TSA is enhancing opportunities for previously incarcerated individuals to obtain TSA credentials which are required for many U.S. critical infrastructure and supply chain worker jobs.
TSA’s Enrollment Services and Vetting Programs (ESVP) Program Analysts Kaitlin Daly and Julean Thorpe traveled to New Iberia, Louisiana, to meet with prospective applicants and community leaders and share information on the Transportation Worker Identification Credential (TWIC®) and Hazardous Materials Endorsement (HME) Threat Assessment Programs.
The New Iberia District Probation and Parole Office hosted a Second Chance Job and Resource Fair at South Louisiana Community College’s New Iberia campus. The state invited TSA and over 40 employers and community resource providers to share information on career opportunities for people previously in the criminal justice system and to help them transition back into their communities.
Louisiana Reentry Programs Manager Jeri Mestayer is partnering with TSA to promote acquisition of a TWIC or HME as potential pathways for formerly incarcerated individuals to reenter the workforce.
After being released from jail or prison, they often face many challenges, including outstanding bills, limited access to transportation, lack of employment, medical issues, and child support. The goal of the Second Chance Job Fair was to provide people with a one-stop resource shop, including job prospects and programming to help them succeed and avoid returning to the criminal justice system.
In coordination with the TSA Intelligence and Analysis (I&A) Security Threat Assessment Division, ESVP’s TWIC and HME Redress Equity Initiative supports the Biden administration’s mandate to promote opportunities for formerly incarcerated individuals. That’s achieved by clarifying how to navigate TSA’s redress process, engaging with the American Probation and Parole Association and state corrections agencies to support probation/parole officers, and participating in second chance events to provide direct guidance to those interested in obtaining a TWIC or HME.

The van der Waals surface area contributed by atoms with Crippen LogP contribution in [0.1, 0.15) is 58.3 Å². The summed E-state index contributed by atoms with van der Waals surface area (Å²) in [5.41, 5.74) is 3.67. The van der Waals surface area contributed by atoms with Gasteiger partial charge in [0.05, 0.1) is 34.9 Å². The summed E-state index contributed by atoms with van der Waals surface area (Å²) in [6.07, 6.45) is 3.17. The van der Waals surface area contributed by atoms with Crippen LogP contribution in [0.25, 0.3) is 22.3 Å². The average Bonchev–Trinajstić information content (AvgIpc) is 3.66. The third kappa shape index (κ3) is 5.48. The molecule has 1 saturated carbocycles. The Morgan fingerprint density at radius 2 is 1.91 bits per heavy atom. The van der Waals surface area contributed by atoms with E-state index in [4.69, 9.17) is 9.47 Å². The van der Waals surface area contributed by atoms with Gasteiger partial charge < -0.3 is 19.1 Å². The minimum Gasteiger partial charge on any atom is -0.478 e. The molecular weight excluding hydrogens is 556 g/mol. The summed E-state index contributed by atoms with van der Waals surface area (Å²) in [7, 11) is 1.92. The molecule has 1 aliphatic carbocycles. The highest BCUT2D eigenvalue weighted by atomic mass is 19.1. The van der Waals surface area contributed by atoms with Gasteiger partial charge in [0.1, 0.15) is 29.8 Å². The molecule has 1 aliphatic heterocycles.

TWIC is a vetting program that issues an ID card to people who need unescorted access to the nation’s maritime facilities and vessels and do not pose a national transportation security risk. A TWIC card is essential for the 2.4 million people employed by companies doing business around ports and waterways.
The HME Threat Assessment Program conducts a threat assessment for any driver seeking to obtain, renew, and transfer a hazardous materials endorsement on a state-issued commercial driver’s license.
While the eligibility criteria for obtaining a TWIC or HME may result in individuals who were previously incarcerated being initially denied, it is possible for them to obtain a TWIC or HME by successfully completing the TSA redress process, which allows many individuals to appeal TSA’s initial decision or request a waiver.
The ESVP team sought feedback from applicants, community resources, and the probation and parole community. Daly and Thorpe answered applicants’ questions and provided additional TWIC and HME background.
“Not only was this an opportunity to provide education on the enrollment process to prospective TWIC and HME applicants,” said Daly, “but also to answer questions from the community representatives and probation officers who may not understand their significant impact on an applicant’s redress request.”
The ESVP team learned directly from applicants the impact delays in the redress process have on their job prospects and their concerns of inaccessibility for the redress process.
"Partnering with community-focused stakeholders helps us develop valuable outreach opportunities and provide meaningful support," Thorpe said.
As a direct result of this event, ESVP and I&A plan to take part in similar events in Mississippi and Texas this year.
By Scott Hillkirk, ESVP Communications